If you're looking to invest your hard-earned money in a large technology company, then the odds are that Apple (NASDAQ:AAPL), as well as Google's parent company, Alphabet (NASDAQ:GOOG) (NASDAQ:GOOGL), have popped up on your radar.
Apple dominates the premium smartphone, tablet, and smartwatch markets and is making strides to shift more of its business toward recurring services revenue. Alphabet rules search, offers a diverse array of popular services, and is expanding its consumer hardware business in a significant way.
If I had to pick only one of these two stocks to add to my portfolio, though, it would be an easy decision for me: Alphabet. Here are two reasons why.
Apple's core business is the iPhone, which made up nearly 63% of its sales in fiscal 2018. Alphabet's core business, on the other hand, is advertising, which it reports in two distinct categories: Google properties and Google Network Members' properties. These two categories made up roughly 83% and 17% of the company's total advertising revenue last quarter. Advertising revenue, in aggregate, accounted for roughly 86.2% of Alphabet's overall sales.
Apple's iPhone business isn't in great shape right now. Indeed, the company announced on Jan. 2 that its sales for the first quarter of its fiscal 2019 -- the peak quarter for the company's all-important iPhone product line -- would dramatically miss the company's guidance due to poor iPhone sales "primarily in Greater China."
It looks like, at a minimum, that this iPhone cycle is totally shot.
Alphabet's advertising business, on the other hand, is alive and kicking. Last quarter, Alphabet reported that its advertising revenue grew by a solid 20.3%. While Alphabet hasn't reported its fourth-quarter results, the company announced on Jan. 4 that it'd next release its quarterly earnings on Feb. 4. When a company sets an earnings date without providing updated guidance, it's generally a sign that the quarter didn't wildly miss the company's previous guidance. (Although there's risk that when it issues new guidance, it'll be lower than what Wall Street expects.)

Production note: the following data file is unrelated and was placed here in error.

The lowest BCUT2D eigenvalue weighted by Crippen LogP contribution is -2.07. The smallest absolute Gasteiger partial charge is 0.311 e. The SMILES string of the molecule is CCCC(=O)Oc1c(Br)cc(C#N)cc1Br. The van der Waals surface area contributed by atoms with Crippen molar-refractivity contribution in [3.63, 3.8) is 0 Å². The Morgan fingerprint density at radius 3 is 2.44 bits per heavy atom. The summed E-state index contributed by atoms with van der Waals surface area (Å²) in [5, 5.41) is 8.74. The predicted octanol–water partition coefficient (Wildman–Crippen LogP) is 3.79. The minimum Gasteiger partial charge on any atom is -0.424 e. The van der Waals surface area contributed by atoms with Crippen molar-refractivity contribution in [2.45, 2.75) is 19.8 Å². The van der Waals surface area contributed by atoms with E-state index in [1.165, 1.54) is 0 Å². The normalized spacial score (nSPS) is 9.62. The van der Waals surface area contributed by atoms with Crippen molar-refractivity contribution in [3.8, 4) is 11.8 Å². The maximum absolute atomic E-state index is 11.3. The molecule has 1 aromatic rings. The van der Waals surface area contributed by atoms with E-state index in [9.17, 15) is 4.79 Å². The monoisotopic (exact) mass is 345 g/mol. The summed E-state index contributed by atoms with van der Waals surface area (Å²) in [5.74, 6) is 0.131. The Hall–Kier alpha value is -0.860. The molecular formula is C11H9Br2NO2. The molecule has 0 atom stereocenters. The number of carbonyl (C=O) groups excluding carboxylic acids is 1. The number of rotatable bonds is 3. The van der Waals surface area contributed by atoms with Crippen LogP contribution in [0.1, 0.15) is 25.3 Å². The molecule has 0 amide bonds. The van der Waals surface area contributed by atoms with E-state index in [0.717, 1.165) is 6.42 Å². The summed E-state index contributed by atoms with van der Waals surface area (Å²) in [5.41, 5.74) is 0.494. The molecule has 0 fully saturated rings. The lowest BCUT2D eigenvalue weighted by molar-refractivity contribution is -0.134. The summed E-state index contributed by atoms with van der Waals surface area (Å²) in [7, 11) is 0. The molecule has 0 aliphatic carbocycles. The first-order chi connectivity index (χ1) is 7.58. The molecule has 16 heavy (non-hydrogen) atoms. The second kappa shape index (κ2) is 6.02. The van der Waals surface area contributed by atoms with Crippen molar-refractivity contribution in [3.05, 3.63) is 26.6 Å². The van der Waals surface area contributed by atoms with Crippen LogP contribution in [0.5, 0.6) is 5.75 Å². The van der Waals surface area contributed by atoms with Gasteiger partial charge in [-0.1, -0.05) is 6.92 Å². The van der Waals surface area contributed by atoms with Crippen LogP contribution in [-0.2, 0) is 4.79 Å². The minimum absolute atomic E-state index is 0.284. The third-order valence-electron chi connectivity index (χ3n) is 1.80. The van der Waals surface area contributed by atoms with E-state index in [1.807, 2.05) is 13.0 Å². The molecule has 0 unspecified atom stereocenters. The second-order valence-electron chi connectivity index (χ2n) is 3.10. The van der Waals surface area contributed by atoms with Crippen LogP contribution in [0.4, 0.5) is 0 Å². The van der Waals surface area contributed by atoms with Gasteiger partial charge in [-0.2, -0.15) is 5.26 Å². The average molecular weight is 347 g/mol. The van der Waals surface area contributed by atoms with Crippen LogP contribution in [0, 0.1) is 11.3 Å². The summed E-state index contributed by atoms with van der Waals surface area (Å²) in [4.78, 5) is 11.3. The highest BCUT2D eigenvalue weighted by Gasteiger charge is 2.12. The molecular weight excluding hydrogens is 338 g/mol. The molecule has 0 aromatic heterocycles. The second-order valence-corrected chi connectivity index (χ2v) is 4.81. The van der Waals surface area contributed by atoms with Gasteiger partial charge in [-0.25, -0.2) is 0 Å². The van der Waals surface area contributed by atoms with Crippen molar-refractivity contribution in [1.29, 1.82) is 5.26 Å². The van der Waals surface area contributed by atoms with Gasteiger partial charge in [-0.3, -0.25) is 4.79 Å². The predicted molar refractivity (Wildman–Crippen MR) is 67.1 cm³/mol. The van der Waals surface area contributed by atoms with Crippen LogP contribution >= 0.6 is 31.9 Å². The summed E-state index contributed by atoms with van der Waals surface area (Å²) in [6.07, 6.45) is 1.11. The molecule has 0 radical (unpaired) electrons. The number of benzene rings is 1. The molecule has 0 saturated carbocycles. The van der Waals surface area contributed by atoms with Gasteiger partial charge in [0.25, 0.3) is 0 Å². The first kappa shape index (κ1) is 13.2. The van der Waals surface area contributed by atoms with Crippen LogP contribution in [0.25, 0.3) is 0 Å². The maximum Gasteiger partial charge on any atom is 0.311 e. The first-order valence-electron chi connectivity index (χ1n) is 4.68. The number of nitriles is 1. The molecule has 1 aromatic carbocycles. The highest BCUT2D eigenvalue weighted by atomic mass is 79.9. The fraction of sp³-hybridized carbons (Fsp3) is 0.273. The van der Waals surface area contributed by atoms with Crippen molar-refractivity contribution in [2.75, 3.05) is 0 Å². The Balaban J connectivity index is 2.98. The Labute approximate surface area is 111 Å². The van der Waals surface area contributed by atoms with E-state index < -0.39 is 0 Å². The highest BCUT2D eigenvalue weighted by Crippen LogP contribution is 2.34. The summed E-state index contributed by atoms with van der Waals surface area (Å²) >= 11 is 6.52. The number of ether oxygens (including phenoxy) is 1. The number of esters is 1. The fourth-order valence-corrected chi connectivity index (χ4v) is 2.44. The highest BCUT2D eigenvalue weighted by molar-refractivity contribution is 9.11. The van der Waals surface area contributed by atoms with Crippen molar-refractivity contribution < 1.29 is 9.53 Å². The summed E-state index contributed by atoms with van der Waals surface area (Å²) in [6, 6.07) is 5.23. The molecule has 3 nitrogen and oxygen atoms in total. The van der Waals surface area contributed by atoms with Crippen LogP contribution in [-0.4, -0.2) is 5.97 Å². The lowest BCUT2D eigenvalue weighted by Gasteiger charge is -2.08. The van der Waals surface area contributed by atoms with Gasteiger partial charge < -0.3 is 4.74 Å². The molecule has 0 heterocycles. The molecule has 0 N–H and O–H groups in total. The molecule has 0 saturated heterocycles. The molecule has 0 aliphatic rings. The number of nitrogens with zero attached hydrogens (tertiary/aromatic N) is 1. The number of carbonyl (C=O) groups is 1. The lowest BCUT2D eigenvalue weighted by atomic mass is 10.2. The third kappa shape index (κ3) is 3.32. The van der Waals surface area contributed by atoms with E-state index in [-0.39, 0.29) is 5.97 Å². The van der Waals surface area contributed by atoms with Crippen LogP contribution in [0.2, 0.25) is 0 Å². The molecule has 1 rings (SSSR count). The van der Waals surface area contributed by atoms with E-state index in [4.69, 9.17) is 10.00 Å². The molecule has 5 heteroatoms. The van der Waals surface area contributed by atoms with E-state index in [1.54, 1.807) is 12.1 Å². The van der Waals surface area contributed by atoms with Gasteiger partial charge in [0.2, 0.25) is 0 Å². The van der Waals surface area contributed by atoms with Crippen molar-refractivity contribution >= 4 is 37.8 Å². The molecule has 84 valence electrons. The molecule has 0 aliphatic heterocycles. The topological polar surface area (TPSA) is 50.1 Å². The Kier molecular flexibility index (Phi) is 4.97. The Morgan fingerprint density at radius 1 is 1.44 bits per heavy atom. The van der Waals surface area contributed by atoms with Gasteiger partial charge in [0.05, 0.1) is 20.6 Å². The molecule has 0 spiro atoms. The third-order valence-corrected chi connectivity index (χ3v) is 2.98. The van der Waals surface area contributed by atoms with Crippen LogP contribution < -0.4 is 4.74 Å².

Nevertheless, analysts currently expect that Google will post 20.4% revenue growth when it reports and that it'll guide to revenue growth of 19% for the following quarter. If they're right, it'll be crystal clear that Alphabet's core business is solidly intact while Apple's is showing cracks.
Better growth prospects
In the coming years, analysts are predicting significantly faster growth for Alphabet than they are for Apple -- and I don't blame them, given the preceding discussion. Analysts now appear to expect the Mac maker to see sales decline by a little less than 1% in fiscal 2019 from 2018 levels before growing by 4.3% in fiscal 2020 and then 1.5% in fiscal 2021.
That's just not exciting.
Alphabet, on the other hand, is expected to deliver robust growth over the next few years. For its fiscal 2018, analysts expect it to turn in 23.1% growth followed by 19.2% growth in fiscal 2019 and then 17.5% growth in fiscal 2020.
That's much better.
Not only does Alphabet's advertising look set to continue to thrive, but the company's opportunities elsewhere look promising. For example, Alphabet's Google has been in the consumer hardware business for a while, selling devices like smartphones, tablets, and smart speakers. One analyst even thinks that hardware could generate nearly $20 billion in sales and $6.1 billion in profit for the search giant by 2021.
To be fair to Apple, the company is successfully diversifying beyond smartphones, but that could be offset by weakness in the core business. For Alphabet, those adjacent opportunities should serve to augment a core business that's already thriving.
Suzanne Frey, an executive at Alphabet, is a member of The Motley Fool's board of directors. Ashraf Eassa has no position in any of the stocks mentioned. The Motley Fool owns shares of and recommends Alphabet (A shares), Alphabet (C shares), and Apple. The Motley Fool has the following options: long January 2020 $150 calls on Apple and short January 2020 $155 calls on Apple. The Motley Fool has a disclosure policy.